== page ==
With only a proportion of developers classified as key workers (where their responsibilities perhaps included the operations-side of keeping mission-critical and life-critical systems up and online), the majority of programmers will have been forced to work remotely, often in solitude.
So how have the fallout effects of this played out?
The post is written by Jeff Keyes, VP of product at Plutora — the company is known for its technology which works to capture, visualise and analyse critical indicators of speed and quality of software delivery
Keyes writes as follows…
With almost every business today driving to produce ever more software as part of their customer offering, the challenges that have hit software delivery during the past 12 months have threatened to put many businesses on hold. Among the challenges is how to cope when we’ve gone beyond decentralised teams, to decentralised teammates. Maintaining high quality, efficient software delivery that keeps customers happy and delivers value to the business has been dealt a real blow with a suddenly mandated remote workforce.
For developers, remote working has created a vast number of silos. You have separate teams that do the deployment, the environment testing, the acceptance testing and many more. They all rely on different tools which even prior to the pandemic made communication between them challenging – now with all of these teams working remotely, this has only got harder.
Visibility while working remotely is extremely important, especially if your development culture, like most, has traditionally been face-to-face. Platforms such as Zoom, Microsoft Teams and Slack have been a lifesaver for many businesses, but in software development, many teams have found that these platforms aren’t quite the answer.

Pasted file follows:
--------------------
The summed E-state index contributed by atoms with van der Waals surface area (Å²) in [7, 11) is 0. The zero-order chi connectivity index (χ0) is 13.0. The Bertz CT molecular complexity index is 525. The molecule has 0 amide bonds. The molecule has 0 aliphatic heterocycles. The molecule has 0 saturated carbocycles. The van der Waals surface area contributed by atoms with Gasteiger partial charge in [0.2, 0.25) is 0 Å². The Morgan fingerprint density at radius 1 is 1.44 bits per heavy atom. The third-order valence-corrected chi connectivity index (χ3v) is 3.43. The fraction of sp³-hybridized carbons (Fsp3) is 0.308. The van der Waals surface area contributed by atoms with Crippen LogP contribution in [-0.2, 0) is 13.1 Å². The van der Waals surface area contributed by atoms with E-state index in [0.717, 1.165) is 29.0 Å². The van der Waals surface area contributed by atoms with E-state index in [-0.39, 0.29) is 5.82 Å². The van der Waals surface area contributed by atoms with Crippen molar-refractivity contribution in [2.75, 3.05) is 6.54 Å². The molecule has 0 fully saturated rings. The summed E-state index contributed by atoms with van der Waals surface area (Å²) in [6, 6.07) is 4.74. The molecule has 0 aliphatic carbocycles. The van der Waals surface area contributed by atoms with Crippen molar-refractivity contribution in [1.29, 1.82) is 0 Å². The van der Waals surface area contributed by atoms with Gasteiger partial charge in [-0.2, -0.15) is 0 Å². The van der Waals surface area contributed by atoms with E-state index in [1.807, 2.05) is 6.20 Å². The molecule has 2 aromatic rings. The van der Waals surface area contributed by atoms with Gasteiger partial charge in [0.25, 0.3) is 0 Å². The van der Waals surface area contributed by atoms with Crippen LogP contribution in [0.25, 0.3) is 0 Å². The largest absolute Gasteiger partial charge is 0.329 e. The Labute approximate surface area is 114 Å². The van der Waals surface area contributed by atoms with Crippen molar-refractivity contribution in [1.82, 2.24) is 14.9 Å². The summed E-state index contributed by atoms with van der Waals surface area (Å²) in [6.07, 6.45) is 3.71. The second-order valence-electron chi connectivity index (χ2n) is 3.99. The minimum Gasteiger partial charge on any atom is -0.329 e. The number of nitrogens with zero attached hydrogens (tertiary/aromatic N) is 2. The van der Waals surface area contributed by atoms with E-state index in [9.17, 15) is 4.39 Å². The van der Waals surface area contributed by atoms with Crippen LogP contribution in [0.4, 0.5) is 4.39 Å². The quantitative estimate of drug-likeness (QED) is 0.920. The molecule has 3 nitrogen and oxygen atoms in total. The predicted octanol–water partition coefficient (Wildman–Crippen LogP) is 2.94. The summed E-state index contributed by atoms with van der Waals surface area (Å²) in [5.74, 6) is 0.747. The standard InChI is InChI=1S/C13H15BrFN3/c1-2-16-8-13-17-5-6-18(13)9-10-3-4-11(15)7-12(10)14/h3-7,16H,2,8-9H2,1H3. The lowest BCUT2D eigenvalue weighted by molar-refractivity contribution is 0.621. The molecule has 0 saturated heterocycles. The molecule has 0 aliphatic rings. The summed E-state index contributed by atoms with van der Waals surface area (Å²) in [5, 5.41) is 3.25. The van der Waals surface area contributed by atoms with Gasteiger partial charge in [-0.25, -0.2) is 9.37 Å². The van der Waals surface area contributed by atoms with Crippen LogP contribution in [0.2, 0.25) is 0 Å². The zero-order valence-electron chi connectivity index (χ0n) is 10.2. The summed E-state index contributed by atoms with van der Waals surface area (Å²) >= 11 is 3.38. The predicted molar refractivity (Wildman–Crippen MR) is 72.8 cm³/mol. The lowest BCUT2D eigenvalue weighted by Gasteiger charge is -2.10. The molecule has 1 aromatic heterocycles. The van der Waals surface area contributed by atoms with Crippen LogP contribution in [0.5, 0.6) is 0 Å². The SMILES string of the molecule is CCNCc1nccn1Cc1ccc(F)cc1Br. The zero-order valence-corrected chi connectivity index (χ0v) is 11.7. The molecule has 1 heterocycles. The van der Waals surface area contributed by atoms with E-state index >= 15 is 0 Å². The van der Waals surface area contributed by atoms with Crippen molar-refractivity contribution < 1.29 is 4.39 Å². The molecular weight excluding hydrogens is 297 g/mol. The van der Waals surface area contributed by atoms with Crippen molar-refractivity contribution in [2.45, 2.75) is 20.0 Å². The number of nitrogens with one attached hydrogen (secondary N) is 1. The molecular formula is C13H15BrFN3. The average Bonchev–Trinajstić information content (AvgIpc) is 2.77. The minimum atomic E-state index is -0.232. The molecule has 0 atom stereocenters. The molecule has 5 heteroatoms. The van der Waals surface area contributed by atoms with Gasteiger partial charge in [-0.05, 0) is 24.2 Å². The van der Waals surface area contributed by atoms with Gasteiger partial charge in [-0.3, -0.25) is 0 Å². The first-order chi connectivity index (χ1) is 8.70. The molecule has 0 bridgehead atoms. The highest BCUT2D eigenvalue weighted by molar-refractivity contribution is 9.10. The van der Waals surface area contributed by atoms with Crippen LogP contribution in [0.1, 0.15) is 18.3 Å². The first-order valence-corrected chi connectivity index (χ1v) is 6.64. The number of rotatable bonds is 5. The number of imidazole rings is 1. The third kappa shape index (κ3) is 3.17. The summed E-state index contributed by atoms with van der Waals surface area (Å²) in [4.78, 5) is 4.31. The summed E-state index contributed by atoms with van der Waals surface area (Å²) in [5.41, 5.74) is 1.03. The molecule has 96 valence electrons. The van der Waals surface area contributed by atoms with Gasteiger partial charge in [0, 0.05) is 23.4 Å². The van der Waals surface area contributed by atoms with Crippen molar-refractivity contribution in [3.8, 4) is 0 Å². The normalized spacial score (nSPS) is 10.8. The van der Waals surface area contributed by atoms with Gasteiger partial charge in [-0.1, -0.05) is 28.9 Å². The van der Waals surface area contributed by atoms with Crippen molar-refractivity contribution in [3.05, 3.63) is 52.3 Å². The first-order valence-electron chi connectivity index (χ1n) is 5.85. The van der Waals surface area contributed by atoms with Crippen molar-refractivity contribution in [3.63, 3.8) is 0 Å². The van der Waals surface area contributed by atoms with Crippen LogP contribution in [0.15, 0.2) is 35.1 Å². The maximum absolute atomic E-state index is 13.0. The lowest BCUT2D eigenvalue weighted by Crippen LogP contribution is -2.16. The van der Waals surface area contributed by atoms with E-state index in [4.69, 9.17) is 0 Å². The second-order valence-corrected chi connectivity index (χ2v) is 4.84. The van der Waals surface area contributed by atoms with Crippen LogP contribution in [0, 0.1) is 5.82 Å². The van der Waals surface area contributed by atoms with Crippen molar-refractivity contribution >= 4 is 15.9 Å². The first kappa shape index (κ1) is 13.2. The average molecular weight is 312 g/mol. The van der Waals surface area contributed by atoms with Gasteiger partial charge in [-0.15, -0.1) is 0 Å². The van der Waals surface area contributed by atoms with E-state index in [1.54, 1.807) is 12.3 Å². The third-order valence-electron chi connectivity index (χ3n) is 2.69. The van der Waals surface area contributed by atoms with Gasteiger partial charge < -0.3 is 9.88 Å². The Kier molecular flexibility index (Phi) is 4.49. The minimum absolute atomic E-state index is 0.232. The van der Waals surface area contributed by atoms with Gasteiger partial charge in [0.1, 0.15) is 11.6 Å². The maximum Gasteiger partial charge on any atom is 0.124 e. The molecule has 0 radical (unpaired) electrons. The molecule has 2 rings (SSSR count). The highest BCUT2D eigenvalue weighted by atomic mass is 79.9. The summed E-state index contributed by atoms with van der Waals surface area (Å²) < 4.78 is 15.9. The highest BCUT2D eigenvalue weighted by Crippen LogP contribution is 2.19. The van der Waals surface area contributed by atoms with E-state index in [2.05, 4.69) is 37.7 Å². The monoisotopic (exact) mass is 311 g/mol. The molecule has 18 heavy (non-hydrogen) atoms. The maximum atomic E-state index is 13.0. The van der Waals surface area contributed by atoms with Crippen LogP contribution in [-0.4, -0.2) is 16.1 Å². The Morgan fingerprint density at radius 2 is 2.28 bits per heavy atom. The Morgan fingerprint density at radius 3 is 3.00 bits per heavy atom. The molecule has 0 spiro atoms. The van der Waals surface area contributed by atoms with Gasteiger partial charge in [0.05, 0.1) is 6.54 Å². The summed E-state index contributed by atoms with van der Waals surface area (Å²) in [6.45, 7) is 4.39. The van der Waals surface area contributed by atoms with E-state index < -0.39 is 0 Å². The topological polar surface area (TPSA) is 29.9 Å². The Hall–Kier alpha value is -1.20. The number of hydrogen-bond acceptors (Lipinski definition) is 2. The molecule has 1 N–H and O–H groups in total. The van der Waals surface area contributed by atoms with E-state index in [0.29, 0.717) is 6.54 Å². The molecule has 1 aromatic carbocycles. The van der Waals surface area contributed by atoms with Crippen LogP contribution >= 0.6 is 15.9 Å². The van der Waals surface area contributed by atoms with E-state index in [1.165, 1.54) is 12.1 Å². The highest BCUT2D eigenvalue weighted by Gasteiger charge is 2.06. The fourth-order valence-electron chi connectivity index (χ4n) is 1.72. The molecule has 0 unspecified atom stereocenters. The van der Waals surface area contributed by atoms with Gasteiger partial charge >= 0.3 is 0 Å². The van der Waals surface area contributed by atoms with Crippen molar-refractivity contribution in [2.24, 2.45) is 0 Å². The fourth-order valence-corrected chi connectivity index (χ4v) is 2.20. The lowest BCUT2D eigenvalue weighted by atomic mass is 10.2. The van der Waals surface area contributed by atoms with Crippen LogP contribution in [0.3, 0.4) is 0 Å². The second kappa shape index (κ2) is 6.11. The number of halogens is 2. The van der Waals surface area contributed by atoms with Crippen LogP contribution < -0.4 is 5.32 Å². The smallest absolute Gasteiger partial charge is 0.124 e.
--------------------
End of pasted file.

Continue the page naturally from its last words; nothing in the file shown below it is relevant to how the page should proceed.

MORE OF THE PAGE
Value stream management has been one solution to this, helping to bring employees across all teams and levels together in one platform with full visibility. By considering all of the activities that deliver a product or service when approaching software development, it allows teams to manage their work from idea to delivery and full collaboration regardless of how many different tools need to be integrated throughout the toolchain into the single platform.
Foundations of success (or failure)
During the past year, we’ve seen application development boosted in some organisations and fall by the wayside in others. Here are some key themes that have affected who succeeded and who struggled.
- Teams with mixed on-premises and offshore teams that already had methods of communication and work tracking that didn’t require in-person communication. They’ll have seen an increase of work-hours as travel was eliminated and likely, work overran outside official work hours.
- Teams that relied on communication as a natural part of their work (for example, completing a ticket, changing status, or logging issues) rather than requiring meetings and emails to notify colleagues.
- Environments that utilised a work management type board – think Kanban-style tracking for standups – as they’ve been forced to instantly change their tracking tooling.
- Reduced executive visibility, where the management style of ‘manage by walking’ is completely eliminated, leaving them in the dark.
- Systems and environments that required in-person management – teams hadn’t counted on managing these remotely.
DevOps of the future
The pandemic has driven most organisations to make many changes that will likely continue to be required in the ‘new normal’, including the software application development methodologies that are used.
Building DevOps-oriented product teams breaks inter-team dependencies (physical and process) to reduce the need to communicate across multiple teams, while DevOps automation eliminates hand-offs, therefore requiring less interaction.
However, to maintain visibility, reliance on tooling for progress is critical. Scrum often is an interim step toward autonomous, completely transformed Agile and DevOps practices. A Kanban-style work mixed with DevOps practices can be highly beneficial, as it evolves traditional scrum and prescribes release processes all be built into the pipeline where they are run continuously.
The more we progress toward true DevOps and Agile transformation, the more suited to remote work we are.
To many, frameworks such as ‘Scaled Agile’ and ‘Disciplined Agile’ are seen as the target rather than a basecamp to DevOps practices. While important on the journey of transformation, modern practices can’t lose sight of the need for continuous improvement, decentralisation, smaller teams, and smaller more frequent releases.